Wednesday, 31 May 2017 17:51

University of Portsmouth Abandons Private Landlords

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University of Portsmouth Abandons Private Landlords

The PDPLA always considered itself a friend and partner of the University of Portsmouth (UoP), our members provide many of the 12-15 thousand student rooms in the city which UoP depend upon to exist, without us they would have very few students and similarly, we have been keen to continually improve standards and facilities to ensure that UoP is successful as many of our businesses depend upon it.

However, this dynamic was always likely to change with the addition of 7-8 thousand new rooms in student halls, mainly in the 'student square' district that is developing around Portsmouth and Southsea station.

Over the past few months, UoP have stopped attending any meetings attended by the PDPLA and have not answered a number of questions we have put to them on matters important to our members. We suspected that we had become '2nd class' partners and all of their resources were being expended on the new halls providers, which is understandable, but there were also rumours about the Uni's own halls in Furze Lane, Milton.

Whilst UoP have yet to respond to our enquiry, we have had it confirmed that the UoP halls in Furze Lane will close in June next year - so this years admission will be the last. Our expectation is that the Uni bus service will also stop or be severely cut back, which will significantly affect those with properties along its route, as large numbers of students currently choose to live near Goldsmith Avenue / Fratton Bridge simply because of the free bus service.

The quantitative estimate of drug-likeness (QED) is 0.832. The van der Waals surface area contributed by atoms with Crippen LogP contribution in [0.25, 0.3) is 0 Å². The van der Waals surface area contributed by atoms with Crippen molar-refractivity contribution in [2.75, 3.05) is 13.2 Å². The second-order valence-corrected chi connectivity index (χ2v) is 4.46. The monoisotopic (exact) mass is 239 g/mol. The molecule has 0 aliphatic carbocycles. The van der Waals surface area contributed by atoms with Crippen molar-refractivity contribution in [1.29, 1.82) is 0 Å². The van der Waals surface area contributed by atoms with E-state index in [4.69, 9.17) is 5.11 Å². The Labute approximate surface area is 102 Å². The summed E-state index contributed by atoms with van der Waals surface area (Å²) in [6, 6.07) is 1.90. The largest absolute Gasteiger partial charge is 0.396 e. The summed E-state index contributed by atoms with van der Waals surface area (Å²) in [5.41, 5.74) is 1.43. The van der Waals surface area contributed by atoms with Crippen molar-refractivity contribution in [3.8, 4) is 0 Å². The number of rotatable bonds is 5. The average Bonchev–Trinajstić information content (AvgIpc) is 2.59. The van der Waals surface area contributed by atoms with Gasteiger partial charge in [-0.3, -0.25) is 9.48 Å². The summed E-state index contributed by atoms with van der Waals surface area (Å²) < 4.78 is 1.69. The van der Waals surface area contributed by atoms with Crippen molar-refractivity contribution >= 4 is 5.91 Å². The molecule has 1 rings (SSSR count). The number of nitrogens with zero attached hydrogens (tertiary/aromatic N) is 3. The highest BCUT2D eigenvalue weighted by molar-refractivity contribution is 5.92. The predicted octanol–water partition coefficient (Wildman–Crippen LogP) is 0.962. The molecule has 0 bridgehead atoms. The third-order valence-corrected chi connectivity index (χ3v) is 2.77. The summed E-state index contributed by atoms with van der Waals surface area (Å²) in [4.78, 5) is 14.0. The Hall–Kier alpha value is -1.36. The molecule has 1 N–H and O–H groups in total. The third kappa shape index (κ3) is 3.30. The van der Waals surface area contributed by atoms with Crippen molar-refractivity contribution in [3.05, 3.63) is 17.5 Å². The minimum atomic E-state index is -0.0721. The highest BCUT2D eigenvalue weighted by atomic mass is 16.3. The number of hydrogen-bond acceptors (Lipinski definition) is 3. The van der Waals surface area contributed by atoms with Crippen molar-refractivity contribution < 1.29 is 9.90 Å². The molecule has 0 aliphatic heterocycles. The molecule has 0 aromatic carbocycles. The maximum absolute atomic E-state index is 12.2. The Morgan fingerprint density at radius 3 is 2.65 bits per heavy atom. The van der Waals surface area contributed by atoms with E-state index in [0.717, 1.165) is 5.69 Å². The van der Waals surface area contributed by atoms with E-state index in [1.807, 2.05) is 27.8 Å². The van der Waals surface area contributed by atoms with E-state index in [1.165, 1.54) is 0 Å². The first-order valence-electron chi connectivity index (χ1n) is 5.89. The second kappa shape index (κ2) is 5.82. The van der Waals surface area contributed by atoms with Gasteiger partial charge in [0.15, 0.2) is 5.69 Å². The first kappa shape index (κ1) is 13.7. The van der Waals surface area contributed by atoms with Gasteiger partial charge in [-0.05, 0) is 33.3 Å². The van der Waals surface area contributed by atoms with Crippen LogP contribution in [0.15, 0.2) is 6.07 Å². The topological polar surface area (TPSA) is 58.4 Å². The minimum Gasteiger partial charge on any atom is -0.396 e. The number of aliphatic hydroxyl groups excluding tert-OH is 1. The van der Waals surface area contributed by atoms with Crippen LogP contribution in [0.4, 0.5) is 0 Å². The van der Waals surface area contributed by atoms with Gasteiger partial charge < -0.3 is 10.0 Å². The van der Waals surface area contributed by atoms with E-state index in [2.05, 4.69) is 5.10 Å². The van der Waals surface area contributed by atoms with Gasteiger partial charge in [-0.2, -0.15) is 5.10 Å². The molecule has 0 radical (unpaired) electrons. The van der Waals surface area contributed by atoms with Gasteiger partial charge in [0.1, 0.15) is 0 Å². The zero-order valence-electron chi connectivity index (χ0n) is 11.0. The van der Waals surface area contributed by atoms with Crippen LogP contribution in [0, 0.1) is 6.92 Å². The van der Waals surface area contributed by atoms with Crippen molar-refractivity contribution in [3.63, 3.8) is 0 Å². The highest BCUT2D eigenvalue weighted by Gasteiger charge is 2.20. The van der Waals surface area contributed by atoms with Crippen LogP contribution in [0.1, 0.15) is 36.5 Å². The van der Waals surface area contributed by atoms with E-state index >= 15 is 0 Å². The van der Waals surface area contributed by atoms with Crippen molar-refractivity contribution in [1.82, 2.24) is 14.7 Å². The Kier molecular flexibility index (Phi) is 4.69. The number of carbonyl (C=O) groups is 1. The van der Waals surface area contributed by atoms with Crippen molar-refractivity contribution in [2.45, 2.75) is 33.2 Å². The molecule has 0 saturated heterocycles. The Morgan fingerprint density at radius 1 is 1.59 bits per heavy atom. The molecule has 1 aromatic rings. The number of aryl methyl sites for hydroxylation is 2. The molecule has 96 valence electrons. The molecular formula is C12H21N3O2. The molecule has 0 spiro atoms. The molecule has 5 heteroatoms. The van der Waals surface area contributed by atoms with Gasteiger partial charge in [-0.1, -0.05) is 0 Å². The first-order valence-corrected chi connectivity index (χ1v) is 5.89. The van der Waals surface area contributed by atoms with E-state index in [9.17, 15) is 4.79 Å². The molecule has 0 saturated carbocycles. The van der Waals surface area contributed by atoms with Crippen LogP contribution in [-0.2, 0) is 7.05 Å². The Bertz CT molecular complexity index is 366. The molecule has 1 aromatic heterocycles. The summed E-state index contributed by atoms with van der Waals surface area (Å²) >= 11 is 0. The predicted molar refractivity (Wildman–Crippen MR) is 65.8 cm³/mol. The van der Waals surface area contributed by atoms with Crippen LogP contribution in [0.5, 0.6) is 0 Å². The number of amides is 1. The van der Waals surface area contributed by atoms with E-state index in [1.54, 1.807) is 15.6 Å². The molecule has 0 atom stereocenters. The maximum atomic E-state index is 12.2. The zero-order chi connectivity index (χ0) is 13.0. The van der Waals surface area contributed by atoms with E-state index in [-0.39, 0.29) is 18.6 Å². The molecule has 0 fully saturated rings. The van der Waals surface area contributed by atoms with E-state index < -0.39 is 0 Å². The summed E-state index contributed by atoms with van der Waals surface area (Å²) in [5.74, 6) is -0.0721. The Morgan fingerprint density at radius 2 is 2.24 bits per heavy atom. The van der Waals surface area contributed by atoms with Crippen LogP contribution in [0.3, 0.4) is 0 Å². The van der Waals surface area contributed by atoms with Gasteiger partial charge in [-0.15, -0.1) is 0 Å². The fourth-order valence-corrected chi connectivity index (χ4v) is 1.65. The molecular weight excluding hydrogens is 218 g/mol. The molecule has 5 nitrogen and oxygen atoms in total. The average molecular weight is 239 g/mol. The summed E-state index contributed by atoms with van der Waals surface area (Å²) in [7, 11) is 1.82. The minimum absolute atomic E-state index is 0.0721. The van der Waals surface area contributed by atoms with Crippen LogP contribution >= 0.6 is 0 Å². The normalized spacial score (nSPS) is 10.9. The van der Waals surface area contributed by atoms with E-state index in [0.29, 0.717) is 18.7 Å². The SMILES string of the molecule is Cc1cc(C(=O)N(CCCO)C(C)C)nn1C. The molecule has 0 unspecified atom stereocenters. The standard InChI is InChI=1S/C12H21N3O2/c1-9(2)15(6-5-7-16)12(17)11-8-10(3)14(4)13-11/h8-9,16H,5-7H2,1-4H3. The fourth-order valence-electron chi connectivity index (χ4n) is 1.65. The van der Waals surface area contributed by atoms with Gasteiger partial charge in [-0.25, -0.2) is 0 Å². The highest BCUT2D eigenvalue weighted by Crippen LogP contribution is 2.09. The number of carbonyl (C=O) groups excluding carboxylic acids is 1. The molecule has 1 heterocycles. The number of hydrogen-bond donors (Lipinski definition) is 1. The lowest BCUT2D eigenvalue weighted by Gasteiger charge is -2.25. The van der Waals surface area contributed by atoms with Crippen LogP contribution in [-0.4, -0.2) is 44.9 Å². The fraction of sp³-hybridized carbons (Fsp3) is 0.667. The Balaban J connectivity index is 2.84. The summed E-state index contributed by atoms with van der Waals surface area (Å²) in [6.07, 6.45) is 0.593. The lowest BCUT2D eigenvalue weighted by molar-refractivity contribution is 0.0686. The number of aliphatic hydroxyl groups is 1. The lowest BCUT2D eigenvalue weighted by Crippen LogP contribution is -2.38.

As yet, the UoP have not given us any information on expected student numbers, priorities for halls, plans for the bus route or anything else which would help us plan and prepare for the changes which will occur next year. We will keep asking the questions and will relay any answers if and when we get them.

Whilst it is logical for UoP to want to be able to offer halls rooms for all 1st years who want them and all international students, especially those on ERASMUS courses who can find it difficult to find a place in the private sector for 4-6 months in the middle of a normal student year, it is unfair on the students to expect them to increase their already significant debt burden with halls rents which are often £600-700 per month. So while it is obviously easier to deal with one hall provider with, say, 800 rooms rather than 150 local landlords, we will continue to argue that UoP needs both and should do more to promote the benefits of living in the community.

End Notes

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